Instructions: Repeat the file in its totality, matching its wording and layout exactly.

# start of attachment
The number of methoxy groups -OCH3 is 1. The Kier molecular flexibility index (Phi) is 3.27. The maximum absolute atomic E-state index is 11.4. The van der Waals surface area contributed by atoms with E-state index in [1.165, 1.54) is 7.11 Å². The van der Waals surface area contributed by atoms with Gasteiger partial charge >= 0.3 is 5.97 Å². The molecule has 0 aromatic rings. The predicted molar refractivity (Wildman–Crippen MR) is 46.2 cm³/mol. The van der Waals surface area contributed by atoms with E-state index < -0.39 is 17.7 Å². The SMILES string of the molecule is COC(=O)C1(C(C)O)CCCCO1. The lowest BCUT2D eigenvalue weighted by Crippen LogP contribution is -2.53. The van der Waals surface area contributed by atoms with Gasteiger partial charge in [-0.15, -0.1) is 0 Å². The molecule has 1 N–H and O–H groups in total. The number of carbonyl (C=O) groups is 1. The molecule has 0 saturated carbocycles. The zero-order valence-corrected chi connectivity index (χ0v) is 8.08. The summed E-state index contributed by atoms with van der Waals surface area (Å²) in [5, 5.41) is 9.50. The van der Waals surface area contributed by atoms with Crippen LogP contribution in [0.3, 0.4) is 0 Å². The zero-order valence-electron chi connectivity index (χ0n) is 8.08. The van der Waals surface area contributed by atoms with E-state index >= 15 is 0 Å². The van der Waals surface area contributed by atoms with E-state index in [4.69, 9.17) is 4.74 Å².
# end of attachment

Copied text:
The number of methoxy groups -OCH3 is 1. The Kier molecular flexibility index (Phi) is 3.27. The maximum absolute atomic E-state index is 11.4. The van der Waals surface area contributed by atoms with E-state index in [1.165, 1.54) is 7.11 Å². The van der Waals surface area contributed by atoms with Gasteiger partial charge >= 0.3 is 5.97 Å². The molecule has 0 aromatic rings. The predicted molar refractivity (Wildman–Crippen MR) is 46.2 cm³/mol. The van der Waals surface area contributed by atoms with E-state index < -0.39 is 17.7 Å². The SMILES string of the molecule is COC(=O)C1(C(C)O)CCCCO1. The lowest BCUT2D eigenvalue weighted by Crippen LogP contribution is -2.53. The van der Waals surface area contributed by atoms with Gasteiger partial charge in [-0.15, -0.1) is 0 Å². The molecule has 1 N–H and O–H groups in total. The number of carbonyl (C=O) groups is 1. The molecule has 0 saturated carbocycles. The zero-order valence-corrected chi connectivity index (χ0v) is 8.08. The summed E-state index contributed by atoms with van der Waals surface area (Å²) in [5, 5.41) is 9.50. The van der Waals surface area contributed by atoms with Crippen LogP contribution in [0.3, 0.4) is 0 Å². The zero-order valence-electron chi connectivity index (χ0n) is 8.08. The van der Waals surface area contributed by atoms with E-state index >= 15 is 0 Å². The van der Waals surface area contributed by atoms with E-state index in [4.69, 9.17) is 4.74 Å².